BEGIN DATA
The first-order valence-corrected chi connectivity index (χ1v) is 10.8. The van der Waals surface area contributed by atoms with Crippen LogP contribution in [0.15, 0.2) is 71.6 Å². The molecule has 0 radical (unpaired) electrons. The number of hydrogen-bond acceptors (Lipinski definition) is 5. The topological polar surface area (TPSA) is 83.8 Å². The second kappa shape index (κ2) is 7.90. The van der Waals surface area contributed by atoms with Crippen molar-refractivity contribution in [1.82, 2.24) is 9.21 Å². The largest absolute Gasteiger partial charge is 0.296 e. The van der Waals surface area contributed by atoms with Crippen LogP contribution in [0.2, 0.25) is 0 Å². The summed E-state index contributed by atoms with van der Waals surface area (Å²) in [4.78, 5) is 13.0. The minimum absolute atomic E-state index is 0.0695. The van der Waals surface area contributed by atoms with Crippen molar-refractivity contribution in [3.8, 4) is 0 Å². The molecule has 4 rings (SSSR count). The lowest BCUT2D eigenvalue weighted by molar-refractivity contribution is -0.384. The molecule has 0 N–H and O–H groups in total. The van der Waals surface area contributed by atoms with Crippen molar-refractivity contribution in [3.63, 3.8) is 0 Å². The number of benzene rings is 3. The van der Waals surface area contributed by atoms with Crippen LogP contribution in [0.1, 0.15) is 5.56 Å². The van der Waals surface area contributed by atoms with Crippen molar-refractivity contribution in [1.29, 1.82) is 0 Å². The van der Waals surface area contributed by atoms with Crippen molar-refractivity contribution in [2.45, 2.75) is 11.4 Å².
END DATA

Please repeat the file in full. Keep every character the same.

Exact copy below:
The first-order valence-corrected chi connectivity index (χ1v) is 10.8. The van der Waals surface area contributed by atoms with Crippen LogP contribution in [0.15, 0.2) is 71.6 Å². The molecule has 0 radical (unpaired) electrons. The number of hydrogen-bond acceptors (Lipinski definition) is 5. The topological polar surface area (TPSA) is 83.8 Å². The second kappa shape index (κ2) is 7.90. The van der Waals surface area contributed by atoms with Crippen molar-refractivity contribution in [1.82, 2.24) is 9.21 Å². The largest absolute Gasteiger partial charge is 0.296 e. The van der Waals surface area contributed by atoms with Crippen LogP contribution in [0.2, 0.25) is 0 Å². The summed E-state index contributed by atoms with van der Waals surface area (Å²) in [4.78, 5) is 13.0. The minimum absolute atomic E-state index is 0.0695. The van der Waals surface area contributed by atoms with Crippen molar-refractivity contribution in [3.8, 4) is 0 Å². The molecule has 4 rings (SSSR count). The lowest BCUT2D eigenvalue weighted by molar-refractivity contribution is -0.384. The molecule has 0 N–H and O–H groups in total. The van der Waals surface area contributed by atoms with Crippen molar-refractivity contribution in [3.63, 3.8) is 0 Å². The number of benzene rings is 3. The van der Waals surface area contributed by atoms with Crippen LogP contribution in [0.1, 0.15) is 5.56 Å². The van der Waals surface area contributed by atoms with Crippen molar-refractivity contribution in [1.29, 1.82) is 0 Å². The van der Waals surface area contributed by atoms with Crippen molar-refractivity contribution in [2.45, 2.75) is 11.4 Å².